Carson-Newman makes Fowler 23rd president

Carson-Newman University celebrated the inauguration of its 23rd president, Dr. Charles A. Fowler, middle, on Friday. Presenting the University’s Presidential Medallion are 22nd president J. Randall O’Brien, left, and 21st president James S. Netherton, right.

A new era of Carson-Newman University began Friday.

Dr. Charles A. Fowler was inaugurated as the 23rd president of the university in a ceremony at First Baptist Church in Jefferson City that last almost two and a half hours.

But, Fowler, just after being presented the President’s Medallion by former presidents J. Randall O’Brien and James S. Netherton remained humble, giving the glory to God.

“With thanksgiving, I declare that God is the hero of today and he will be the hero of our future,” he said.

Fowler was named the university’s president in June after an extensive search and received a unanimous vote from the university’s Presidential Search Committee.

He had served as senior pastor of Germantown Baptist Church in West Tennessee since 2010 and also has served as senior vice president of University Relations at Union University in Jackson, Tennessee. He also served in several roles at Union University.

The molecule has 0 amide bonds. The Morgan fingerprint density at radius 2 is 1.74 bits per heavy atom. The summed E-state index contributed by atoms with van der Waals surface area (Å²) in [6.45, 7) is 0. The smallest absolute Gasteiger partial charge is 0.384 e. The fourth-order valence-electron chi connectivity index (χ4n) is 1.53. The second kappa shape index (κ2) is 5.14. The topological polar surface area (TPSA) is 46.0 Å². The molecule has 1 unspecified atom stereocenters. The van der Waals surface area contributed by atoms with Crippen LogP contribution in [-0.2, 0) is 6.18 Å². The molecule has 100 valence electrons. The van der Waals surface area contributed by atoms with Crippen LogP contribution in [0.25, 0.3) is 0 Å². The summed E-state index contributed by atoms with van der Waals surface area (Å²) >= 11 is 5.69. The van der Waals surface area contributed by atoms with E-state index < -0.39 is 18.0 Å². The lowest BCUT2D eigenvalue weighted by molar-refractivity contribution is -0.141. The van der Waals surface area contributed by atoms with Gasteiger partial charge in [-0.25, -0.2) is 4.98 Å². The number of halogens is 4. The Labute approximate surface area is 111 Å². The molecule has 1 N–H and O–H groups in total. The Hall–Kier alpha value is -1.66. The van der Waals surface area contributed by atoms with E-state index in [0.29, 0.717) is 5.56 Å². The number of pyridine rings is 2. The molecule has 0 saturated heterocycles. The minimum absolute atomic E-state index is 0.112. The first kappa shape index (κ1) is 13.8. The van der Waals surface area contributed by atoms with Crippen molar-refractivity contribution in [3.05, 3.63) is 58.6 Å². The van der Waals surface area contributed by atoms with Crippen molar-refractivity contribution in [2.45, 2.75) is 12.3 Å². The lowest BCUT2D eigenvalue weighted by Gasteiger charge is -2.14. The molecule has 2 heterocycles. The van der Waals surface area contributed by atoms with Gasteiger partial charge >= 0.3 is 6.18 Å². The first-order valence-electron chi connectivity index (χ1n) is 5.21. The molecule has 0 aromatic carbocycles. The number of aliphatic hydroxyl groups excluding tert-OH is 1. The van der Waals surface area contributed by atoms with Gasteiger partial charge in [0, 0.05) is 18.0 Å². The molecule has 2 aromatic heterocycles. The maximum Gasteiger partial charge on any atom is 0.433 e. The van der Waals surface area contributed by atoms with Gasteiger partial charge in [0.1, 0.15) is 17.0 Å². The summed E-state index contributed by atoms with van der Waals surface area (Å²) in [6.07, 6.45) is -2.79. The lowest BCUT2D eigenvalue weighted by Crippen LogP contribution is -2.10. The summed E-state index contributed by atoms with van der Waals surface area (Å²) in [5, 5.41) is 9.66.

He holds degrees from Union University, Mississippi State University and New Orleans Baptist Theological Seminary.

Friday’s service, however, served as a welcome to the university’s newest president.

More than 40 delegates from other academic institutions attended the event, along with faculty, staff and retired faculty.

Dignitary after dignitary came to the podium to welcome Fowler to the university.

Those who welcomed him included state Rep. Jeremy Faison, Jefferson City Manager John Johnson and Jefferson County Mayor Mark Potts.

Fowler delivered a 40-minute speech that delved into the future of the university. He detailed his “Five Pillars of Purpose.”

Several initiatives announced included:

• Strengthening the partnership with the Tennessee Baptist Association.

• An institutional assessment of mission focus and fidelity.

• Research and development of an economic model that would contain new revenue models that would subsidize away from the tuition-based model.

• Programming within campus ministries to provide students with practical experience in ministry and missions.

• Defining themselves as a missional learning and confessionally driven community.

The ceremony saw singing and prayers for the new president as he begins his path at the Baptist university.

Carson-Newman Board of Trustees Chairman Harry Brooks welcomed Fowler, along with all the dignitaries and officials who attended the event.

He told a story about how he first met Fowler and knew right away he would “like him.” He said Fowler showed up to speak with him wearing a plaid shirt and jeans.

“There was no pomp and circumstance with him,” he said.

Fowler referenced past presidents in his speech, looking back in history, and referencing their roles in the past during turbulent and changing times.

But, in the end, his speech pointed toward the future of the university.

“My intent through this address is not to articulate a definitive vision for each strategic step we take in the future, but rather provide a framework upon which a definitive vision will take shape,” Fowler said. “A vision that will inspire us, challenge us and move us into God’s preferred future for Carson-Newman University.”